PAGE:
This is comical as Petruchio is attracted to her vigour, and this is what people disliked about her in the beginning. One of the main themes of the play is disguise and this creates a lot of comedy in the play. In the induction scene Christopher Sly is made to believe that he is not a tinker but in fact a “mighty Lord” and that he has been mad for fifteen years. This role reversal creates an illusion and is comical for both a modern and Elizabethan audience, as we can see Sly trying to come to terms with his identity. “Am I a lord, and have I such a lady? Or di I dream?
Or have I dream’d till now. ” The colloquial language he uses reflects his low status in society makes it more humorous as the audience can see that his actions are not that of a Lord: “For God’s sake, a pot of small ale. ” The exchange of insults between Katherina and Petruchio demonstrates the sexual tension between them. This can either be seen as ridiculing her through parody, or just gentle teasing, and the way in which he describes her is humorous as he is the only one who sees her in this light, and even compares her to “dainties” an idea of cakes or delicacies.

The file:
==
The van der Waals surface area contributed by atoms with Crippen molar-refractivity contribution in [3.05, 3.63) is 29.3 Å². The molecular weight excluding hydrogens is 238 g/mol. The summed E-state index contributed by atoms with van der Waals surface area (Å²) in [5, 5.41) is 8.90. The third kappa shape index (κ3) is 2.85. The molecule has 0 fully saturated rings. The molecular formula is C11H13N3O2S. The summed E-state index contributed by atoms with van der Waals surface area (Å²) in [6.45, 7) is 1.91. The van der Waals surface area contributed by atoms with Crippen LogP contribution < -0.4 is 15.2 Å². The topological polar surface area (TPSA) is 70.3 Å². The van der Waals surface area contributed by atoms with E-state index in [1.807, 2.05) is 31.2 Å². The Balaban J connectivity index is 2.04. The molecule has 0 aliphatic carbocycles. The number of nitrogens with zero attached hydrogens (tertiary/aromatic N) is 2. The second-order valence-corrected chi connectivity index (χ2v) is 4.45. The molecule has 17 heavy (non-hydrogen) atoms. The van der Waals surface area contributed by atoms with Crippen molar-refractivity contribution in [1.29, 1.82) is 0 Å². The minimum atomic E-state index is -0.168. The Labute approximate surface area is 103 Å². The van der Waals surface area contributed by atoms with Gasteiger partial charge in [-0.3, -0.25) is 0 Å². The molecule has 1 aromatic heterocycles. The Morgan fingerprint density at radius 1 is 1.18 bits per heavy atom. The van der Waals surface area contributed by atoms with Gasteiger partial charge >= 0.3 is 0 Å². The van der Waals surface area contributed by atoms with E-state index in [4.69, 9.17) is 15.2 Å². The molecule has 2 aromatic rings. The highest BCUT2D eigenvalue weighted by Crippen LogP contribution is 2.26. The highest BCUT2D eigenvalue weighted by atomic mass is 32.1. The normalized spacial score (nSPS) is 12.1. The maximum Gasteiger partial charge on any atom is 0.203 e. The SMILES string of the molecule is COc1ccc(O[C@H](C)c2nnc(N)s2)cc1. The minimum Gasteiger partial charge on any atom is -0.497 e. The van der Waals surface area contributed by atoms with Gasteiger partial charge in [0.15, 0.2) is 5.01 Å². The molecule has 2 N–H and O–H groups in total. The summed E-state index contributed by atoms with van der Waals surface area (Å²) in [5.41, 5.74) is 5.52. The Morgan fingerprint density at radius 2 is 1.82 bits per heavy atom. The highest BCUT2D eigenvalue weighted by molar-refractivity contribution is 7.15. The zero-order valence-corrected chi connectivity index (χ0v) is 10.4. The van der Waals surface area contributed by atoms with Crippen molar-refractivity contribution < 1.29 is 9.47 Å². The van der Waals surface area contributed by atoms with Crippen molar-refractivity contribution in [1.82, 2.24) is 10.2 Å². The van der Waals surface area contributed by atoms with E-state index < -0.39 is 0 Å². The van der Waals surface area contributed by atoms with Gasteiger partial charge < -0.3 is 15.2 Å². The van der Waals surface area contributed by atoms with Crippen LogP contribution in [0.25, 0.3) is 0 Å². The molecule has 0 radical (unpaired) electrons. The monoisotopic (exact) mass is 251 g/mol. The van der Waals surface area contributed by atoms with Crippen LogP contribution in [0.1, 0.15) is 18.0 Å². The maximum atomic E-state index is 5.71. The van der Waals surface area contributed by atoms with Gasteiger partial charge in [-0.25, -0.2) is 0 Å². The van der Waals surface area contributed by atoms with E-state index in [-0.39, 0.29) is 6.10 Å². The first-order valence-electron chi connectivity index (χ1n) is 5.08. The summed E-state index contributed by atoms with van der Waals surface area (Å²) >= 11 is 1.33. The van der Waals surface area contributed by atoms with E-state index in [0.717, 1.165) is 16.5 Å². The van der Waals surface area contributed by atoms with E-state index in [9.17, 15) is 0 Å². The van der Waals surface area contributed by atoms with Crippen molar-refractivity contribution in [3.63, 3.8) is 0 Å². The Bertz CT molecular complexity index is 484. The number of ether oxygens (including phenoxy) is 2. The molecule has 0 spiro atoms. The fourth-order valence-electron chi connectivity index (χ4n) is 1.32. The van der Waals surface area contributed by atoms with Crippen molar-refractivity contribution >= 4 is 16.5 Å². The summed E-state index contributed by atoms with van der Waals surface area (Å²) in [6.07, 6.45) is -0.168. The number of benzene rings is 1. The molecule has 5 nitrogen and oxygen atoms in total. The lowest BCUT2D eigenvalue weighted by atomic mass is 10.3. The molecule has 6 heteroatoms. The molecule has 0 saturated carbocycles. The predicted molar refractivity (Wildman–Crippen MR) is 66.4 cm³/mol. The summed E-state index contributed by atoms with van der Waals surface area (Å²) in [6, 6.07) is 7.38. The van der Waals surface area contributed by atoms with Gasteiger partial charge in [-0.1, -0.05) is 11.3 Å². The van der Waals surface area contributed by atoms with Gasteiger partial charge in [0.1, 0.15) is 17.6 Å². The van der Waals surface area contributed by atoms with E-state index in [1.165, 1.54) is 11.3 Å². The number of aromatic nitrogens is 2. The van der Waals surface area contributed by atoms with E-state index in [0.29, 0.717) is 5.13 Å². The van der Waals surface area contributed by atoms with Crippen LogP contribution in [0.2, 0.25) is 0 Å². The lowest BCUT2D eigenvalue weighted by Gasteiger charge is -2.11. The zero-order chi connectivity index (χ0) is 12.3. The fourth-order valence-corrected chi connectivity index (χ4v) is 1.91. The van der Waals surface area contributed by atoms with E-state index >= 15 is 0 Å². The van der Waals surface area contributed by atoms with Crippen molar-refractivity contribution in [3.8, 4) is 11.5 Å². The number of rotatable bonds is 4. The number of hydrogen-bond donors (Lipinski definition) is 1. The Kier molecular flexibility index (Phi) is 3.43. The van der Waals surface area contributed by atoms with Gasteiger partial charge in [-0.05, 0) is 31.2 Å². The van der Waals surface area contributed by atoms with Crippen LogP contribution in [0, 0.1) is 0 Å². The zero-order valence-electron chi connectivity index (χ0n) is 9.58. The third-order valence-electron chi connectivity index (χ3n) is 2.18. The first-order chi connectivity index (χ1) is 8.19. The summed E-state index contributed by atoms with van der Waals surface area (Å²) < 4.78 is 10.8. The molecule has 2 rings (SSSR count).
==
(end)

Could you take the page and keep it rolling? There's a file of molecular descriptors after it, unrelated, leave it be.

Both audiences would find this funny as Katherina falls into Petruchio’s word traps without realising. An Elizabethan audience may not be used to this form of flirtatious fun and but would still find this coarse punning amusing. “Whose tongue? Yours if you talk of tales and so farewell What with my tongue in your tail? Nay come again, Good Kate. I am a gentleman-” The wedding scene is highly farcical as Shakespeare uses visual comedy.
Petruchio arrives for the wedding dressed ridiculously. The passage contains a lot of alliteration thus exaggerating the idea and making it more comical: “An old jerkin; an old pair of breeches” Shakespeare uses irony here as Petruchio doesn’t conform to society’s idealistic bridegroom and the method of transport he uses, his behaviour in the church and refusal to stay for the feast create a hilarious scene for both audiences.
However some people from the Elizabethan audience may not find this amusing as they may think that it is ridiculous to turn up in such clothes on a wedding day and no respected person would do that. The differences between a modern society encouraging gender equality and a male governed Elizabethan society would cause there to be some difference in reaction to the comical elements of the play. However overall both audiences would find humour throughout Petruchio’s attempts to tame Katherina and throughout the rest of the play.